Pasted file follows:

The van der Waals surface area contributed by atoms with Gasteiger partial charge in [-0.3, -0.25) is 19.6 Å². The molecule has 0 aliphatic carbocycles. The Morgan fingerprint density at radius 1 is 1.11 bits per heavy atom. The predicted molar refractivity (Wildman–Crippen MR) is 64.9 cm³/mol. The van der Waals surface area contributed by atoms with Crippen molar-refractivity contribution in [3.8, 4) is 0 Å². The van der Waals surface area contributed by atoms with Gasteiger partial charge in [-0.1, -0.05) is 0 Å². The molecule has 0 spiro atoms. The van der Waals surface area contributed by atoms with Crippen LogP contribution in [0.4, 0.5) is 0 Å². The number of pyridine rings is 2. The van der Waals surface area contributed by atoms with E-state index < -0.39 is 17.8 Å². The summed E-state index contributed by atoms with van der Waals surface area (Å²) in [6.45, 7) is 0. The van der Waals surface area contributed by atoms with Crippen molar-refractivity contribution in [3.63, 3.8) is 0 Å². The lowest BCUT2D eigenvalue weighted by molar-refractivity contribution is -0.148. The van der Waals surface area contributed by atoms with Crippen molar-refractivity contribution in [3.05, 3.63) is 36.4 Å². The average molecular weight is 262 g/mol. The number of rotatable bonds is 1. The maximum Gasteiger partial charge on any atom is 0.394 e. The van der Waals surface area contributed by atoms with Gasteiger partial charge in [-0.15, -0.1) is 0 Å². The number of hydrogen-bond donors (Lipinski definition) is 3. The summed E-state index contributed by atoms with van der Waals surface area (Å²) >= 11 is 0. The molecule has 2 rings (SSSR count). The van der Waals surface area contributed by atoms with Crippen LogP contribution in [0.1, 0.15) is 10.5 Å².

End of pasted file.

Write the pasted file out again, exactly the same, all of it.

The van der Waals surface area contributed by atoms with Gasteiger partial charge in [-0.3, -0.25) is 19.6 Å². The molecule has 0 aliphatic carbocycles. The Morgan fingerprint density at radius 1 is 1.11 bits per heavy atom. The predicted molar refractivity (Wildman–Crippen MR) is 64.9 cm³/mol. The van der Waals surface area contributed by atoms with Crippen molar-refractivity contribution in [3.8, 4) is 0 Å². The van der Waals surface area contributed by atoms with Gasteiger partial charge in [-0.1, -0.05) is 0 Å². The molecule has 0 spiro atoms. The van der Waals surface area contributed by atoms with Crippen LogP contribution in [0.4, 0.5) is 0 Å². The number of pyridine rings is 2. The van der Waals surface area contributed by atoms with E-state index < -0.39 is 17.8 Å². The summed E-state index contributed by atoms with van der Waals surface area (Å²) in [6.45, 7) is 0. The van der Waals surface area contributed by atoms with Crippen molar-refractivity contribution in [3.63, 3.8) is 0 Å². The lowest BCUT2D eigenvalue weighted by molar-refractivity contribution is -0.148. The van der Waals surface area contributed by atoms with Crippen molar-refractivity contribution in [3.05, 3.63) is 36.4 Å². The average molecular weight is 262 g/mol. The number of rotatable bonds is 1. The maximum Gasteiger partial charge on any atom is 0.394 e. The van der Waals surface area contributed by atoms with Gasteiger partial charge in [-0.15, -0.1) is 0 Å². The number of hydrogen-bond donors (Lipinski definition) is 3. The summed E-state index contributed by atoms with van der Waals surface area (Å²) >= 11 is 0. The molecule has 2 rings (SSSR count). The van der Waals surface area contributed by atoms with Crippen LogP contribution in [0.1, 0.15) is 10.5 Å².